The greatest moments of discovery for these chefs are often bittersweet; their optimism surrounding a startup poised to disrupt your morning plate of over-easy eggs wears thin when they realize how removed they are from your breakfast experience. "As a chef, a lot of things are instant gratification," Jones says. "If you have a great service or a bad service, you know right away. In the lab, you're working on a formula months on out, and you have to take the victories as they come."

The present version of uncooked Just Scramble looks as if a person took an egg and whisked it up with a fork—a big victory, according to Roche, who says that at one point it had the viscosity of pancake batter. Now it's more watery and cooks almost instantly when dropped into a sizzling skillet, just as a chicken egg would. "It's definitely heading in a positive direction," says Roche. "It cooks up more like an egg. It looks like an egg. It has a very similar mouth-feel to an egg."

The experimentation goes down inside the spacious, garage-like kitchen-laboratory-office of Hampton Creek Foods, where Jones and his cooking compatriots are huddled over stoves and pans and seated beside bioengineers, food scientists and data analysts. "We're that intuitive tool that these scientists need," says Jones. "A lot of the times we're answering the question 'What works?' as opposed to why it works."

Indeed, while the bioengineers and food and data scientists are busy picking apart plants—the goal is to create a database of the more than 400,000 plants known to man for their potential applicability in food—analyzing proteins, and determining which have certain properties more amenable to coagulation or emulsion, Hampton Creek's chefs have the grand task of figuring out how all of Hampton Creek's food products are functional and flavorful. In other words, they are responsible for figuring out if they've got a product your grandmother would put in her kitchen cabinet.

"I don't like when people think these innovative new food companies are making science-food or growing weird things in test tubes," Roche says. "We're making real food."

Hampton Creek's opponents beg to differ. Unilever, the $60 billion multinational food corporation behind Hellmann's mayonnaise, had filed a lawsuit against Hampton Creek Foods in U.S. federal court for, Unilever claimed, falsely advertising Just Mayo—whose label features an egg shooting up from a plant stalk—as, well, mayo. Unilever eventually dropped the suit, "so that Hampton Creek can address its label directly with industry groups and appropriate regulatory authorities," said Mike Faherty, vice president for foods of Unilever North America, in a statement.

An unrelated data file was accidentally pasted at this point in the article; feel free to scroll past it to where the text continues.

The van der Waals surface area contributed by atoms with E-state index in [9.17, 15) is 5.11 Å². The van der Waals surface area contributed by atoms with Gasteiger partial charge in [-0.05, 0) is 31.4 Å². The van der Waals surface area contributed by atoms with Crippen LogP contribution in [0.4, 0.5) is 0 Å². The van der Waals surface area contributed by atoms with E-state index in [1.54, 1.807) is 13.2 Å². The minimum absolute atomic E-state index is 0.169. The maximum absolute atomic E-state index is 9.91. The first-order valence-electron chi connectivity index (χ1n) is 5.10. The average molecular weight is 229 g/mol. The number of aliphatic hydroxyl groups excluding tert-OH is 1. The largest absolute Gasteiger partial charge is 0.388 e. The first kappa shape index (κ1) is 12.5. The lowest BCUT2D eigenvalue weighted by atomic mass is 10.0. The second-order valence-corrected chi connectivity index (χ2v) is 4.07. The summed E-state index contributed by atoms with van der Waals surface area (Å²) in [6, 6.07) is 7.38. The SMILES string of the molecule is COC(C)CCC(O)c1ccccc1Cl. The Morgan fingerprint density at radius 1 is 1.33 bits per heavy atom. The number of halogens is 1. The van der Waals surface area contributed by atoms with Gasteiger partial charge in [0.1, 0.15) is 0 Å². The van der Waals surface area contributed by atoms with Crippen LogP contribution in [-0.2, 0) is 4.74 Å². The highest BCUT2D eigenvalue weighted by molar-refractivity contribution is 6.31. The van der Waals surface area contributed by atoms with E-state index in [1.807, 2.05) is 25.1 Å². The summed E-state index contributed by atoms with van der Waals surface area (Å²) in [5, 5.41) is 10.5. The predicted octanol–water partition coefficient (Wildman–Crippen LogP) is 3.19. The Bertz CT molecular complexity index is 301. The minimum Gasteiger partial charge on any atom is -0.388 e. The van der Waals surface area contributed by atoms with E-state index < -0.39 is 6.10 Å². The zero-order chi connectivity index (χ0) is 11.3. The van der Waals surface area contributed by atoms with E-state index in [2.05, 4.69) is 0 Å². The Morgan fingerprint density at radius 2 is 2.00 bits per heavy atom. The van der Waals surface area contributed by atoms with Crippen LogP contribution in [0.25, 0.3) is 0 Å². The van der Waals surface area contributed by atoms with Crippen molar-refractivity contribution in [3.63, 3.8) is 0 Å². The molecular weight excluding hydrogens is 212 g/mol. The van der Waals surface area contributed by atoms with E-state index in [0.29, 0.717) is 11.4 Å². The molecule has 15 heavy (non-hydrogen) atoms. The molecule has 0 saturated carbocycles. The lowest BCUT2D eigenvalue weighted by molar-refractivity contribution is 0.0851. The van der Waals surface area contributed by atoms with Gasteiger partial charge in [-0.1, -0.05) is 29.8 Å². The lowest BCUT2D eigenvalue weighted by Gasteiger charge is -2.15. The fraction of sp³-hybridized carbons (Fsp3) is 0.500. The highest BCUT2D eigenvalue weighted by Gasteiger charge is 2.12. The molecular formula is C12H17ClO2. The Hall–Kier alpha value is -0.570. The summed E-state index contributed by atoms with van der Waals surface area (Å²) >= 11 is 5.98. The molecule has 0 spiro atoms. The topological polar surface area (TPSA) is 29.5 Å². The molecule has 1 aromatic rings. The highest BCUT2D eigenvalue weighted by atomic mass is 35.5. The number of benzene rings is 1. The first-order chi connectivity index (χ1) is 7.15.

Hampton Creek's efforts to replace eggs pit the company against a very powerful industry. They've already started to see some pushback: Late last year, for example, Buzzfeed reported that, in an effort to steer consumers away from egg replacements, the American Egg Board—a large egg marketing organization whose members are all egg producers—was purchasing advertisements that ran whenever someone performed a Google search for Hampton Creek products.

But Hampton Creek is focusing on the frying pan test at hand instead of possible courtroom battles. "People cook eggs thousands of different ways with different fats in the pans, with different heats, with different pans, with different style stoves," Niekowal says. "The true test is when we can have 50 people walk through and cook our egg off and it turns out perfectly."

It's a tall order. An egg produced from plant proteins might gel, but if the gel doesn't hold any water once it's in the pan, the egg will evaporate the instant it touches the pan's hot oils. Discovering complementary foods that react well with plant proteins to drive and mimic egg emulsion—something Jones, Roche and Niekowal are tight-lipped about—took six months. Niekowal recalls being overwhelmed leaving his post at Portland, Oregon's Le Pigeon restaurant—a two-time James Beard Award recipient—taking his first step into Hampton Creek Foods, and being told to create an egg from a plant.

"Here you might have two weeks where you're not hitting very well. Things are just not going well. Your experiments aren't turning out the right way," says Niekowal. "But you're also not just serving 100 people. Instead of touching 120 people a night who are paying upward of $200 a head, we can do this for millions of people every single day of our lives."